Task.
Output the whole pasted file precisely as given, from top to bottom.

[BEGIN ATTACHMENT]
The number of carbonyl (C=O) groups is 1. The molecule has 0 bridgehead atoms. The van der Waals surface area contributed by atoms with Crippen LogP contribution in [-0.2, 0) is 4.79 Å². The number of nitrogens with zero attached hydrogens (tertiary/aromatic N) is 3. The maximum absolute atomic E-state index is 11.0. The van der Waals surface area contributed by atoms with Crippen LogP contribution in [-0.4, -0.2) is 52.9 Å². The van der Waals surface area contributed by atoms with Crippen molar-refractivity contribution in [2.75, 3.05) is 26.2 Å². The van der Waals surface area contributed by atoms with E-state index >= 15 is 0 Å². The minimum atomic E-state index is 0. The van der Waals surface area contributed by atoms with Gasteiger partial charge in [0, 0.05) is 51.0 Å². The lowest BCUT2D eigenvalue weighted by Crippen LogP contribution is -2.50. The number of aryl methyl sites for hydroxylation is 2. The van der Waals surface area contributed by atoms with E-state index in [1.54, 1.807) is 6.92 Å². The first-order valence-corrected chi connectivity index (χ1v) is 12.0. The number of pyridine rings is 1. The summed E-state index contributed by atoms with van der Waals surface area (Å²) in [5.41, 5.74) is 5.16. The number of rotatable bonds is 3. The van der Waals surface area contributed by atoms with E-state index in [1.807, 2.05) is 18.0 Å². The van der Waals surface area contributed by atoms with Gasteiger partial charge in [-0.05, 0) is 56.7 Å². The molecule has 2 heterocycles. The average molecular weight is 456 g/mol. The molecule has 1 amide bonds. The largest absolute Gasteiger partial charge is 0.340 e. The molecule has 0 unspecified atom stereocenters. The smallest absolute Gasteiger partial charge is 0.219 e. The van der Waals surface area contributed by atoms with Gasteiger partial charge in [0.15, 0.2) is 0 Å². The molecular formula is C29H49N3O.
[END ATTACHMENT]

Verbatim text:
The number of carbonyl (C=O) groups is 1. The molecule has 0 bridgehead atoms. The van der Waals surface area contributed by atoms with Crippen LogP contribution in [-0.2, 0) is 4.79 Å². The number of nitrogens with zero attached hydrogens (tertiary/aromatic N) is 3. The maximum absolute atomic E-state index is 11.0. The van der Waals surface area contributed by atoms with Crippen LogP contribution in [-0.4, -0.2) is 52.9 Å². The van der Waals surface area contributed by atoms with Crippen molar-refractivity contribution in [2.75, 3.05) is 26.2 Å². The van der Waals surface area contributed by atoms with E-state index >= 15 is 0 Å². The minimum atomic E-state index is 0. The van der Waals surface area contributed by atoms with Gasteiger partial charge in [0, 0.05) is 51.0 Å². The lowest BCUT2D eigenvalue weighted by Crippen LogP contribution is -2.50. The number of aryl methyl sites for hydroxylation is 2. The van der Waals surface area contributed by atoms with E-state index in [1.54, 1.807) is 6.92 Å². The first-order valence-corrected chi connectivity index (χ1v) is 12.0. The number of pyridine rings is 1. The summed E-state index contributed by atoms with van der Waals surface area (Å²) in [5.41, 5.74) is 5.16. The number of rotatable bonds is 3. The van der Waals surface area contributed by atoms with E-state index in [1.807, 2.05) is 18.0 Å². The van der Waals surface area contributed by atoms with Gasteiger partial charge in [-0.05, 0) is 56.7 Å². The molecule has 2 heterocycles. The average molecular weight is 456 g/mol. The molecule has 1 amide bonds. The largest absolute Gasteiger partial charge is 0.340 e. The molecule has 0 unspecified atom stereocenters. The smallest absolute Gasteiger partial charge is 0.219 e. The van der Waals surface area contributed by atoms with Gasteiger partial charge in [0.15, 0.2) is 0 Å². The molecular formula is C29H49N3O.